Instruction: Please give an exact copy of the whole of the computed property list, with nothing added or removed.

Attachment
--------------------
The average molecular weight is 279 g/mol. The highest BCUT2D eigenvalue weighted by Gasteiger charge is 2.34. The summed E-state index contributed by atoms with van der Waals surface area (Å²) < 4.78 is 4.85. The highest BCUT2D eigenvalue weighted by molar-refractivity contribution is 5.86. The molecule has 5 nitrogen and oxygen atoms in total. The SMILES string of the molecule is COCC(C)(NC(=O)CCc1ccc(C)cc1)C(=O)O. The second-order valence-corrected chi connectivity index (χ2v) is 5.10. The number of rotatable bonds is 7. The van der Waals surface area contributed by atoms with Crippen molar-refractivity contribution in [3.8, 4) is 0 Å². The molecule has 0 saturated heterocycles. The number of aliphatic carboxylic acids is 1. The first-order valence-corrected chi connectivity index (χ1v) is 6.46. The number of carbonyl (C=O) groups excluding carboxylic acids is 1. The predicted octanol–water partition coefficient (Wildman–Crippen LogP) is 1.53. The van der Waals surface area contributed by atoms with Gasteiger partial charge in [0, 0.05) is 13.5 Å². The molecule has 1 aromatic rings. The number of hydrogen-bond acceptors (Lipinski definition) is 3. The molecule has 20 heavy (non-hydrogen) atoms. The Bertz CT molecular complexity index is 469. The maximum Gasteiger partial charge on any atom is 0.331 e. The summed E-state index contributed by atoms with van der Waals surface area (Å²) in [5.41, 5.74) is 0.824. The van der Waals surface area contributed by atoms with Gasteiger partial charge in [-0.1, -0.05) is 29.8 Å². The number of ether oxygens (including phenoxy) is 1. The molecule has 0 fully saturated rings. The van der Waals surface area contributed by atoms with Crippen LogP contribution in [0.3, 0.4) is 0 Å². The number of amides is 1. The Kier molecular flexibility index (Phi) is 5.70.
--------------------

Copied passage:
The average molecular weight is 279 g/mol. The highest BCUT2D eigenvalue weighted by Gasteiger charge is 2.34. The summed E-state index contributed by atoms with van der Waals surface area (Å²) < 4.78 is 4.85. The highest BCUT2D eigenvalue weighted by molar-refractivity contribution is 5.86. The molecule has 5 nitrogen and oxygen atoms in total. The SMILES string of the molecule is COCC(C)(NC(=O)CCc1ccc(C)cc1)C(=O)O. The second-order valence-corrected chi connectivity index (χ2v) is 5.10. The number of rotatable bonds is 7. The van der Waals surface area contributed by atoms with Crippen molar-refractivity contribution in [3.8, 4) is 0 Å². The molecule has 0 saturated heterocycles. The number of aliphatic carboxylic acids is 1. The first-order valence-corrected chi connectivity index (χ1v) is 6.46. The number of carbonyl (C=O) groups excluding carboxylic acids is 1. The predicted octanol–water partition coefficient (Wildman–Crippen LogP) is 1.53. The van der Waals surface area contributed by atoms with Gasteiger partial charge in [0, 0.05) is 13.5 Å². The molecule has 1 aromatic rings. The number of hydrogen-bond acceptors (Lipinski definition) is 3. The molecule has 20 heavy (non-hydrogen) atoms. The Bertz CT molecular complexity index is 469. The maximum Gasteiger partial charge on any atom is 0.331 e. The summed E-state index contributed by atoms with van der Waals surface area (Å²) in [5.41, 5.74) is 0.824. The van der Waals surface area contributed by atoms with Gasteiger partial charge in [-0.1, -0.05) is 29.8 Å². The number of ether oxygens (including phenoxy) is 1. The molecule has 0 fully saturated rings. The van der Waals surface area contributed by atoms with Crippen LogP contribution in [0.3, 0.4) is 0 Å². The number of amides is 1. The Kier molecular flexibility index (Phi) is 5.70.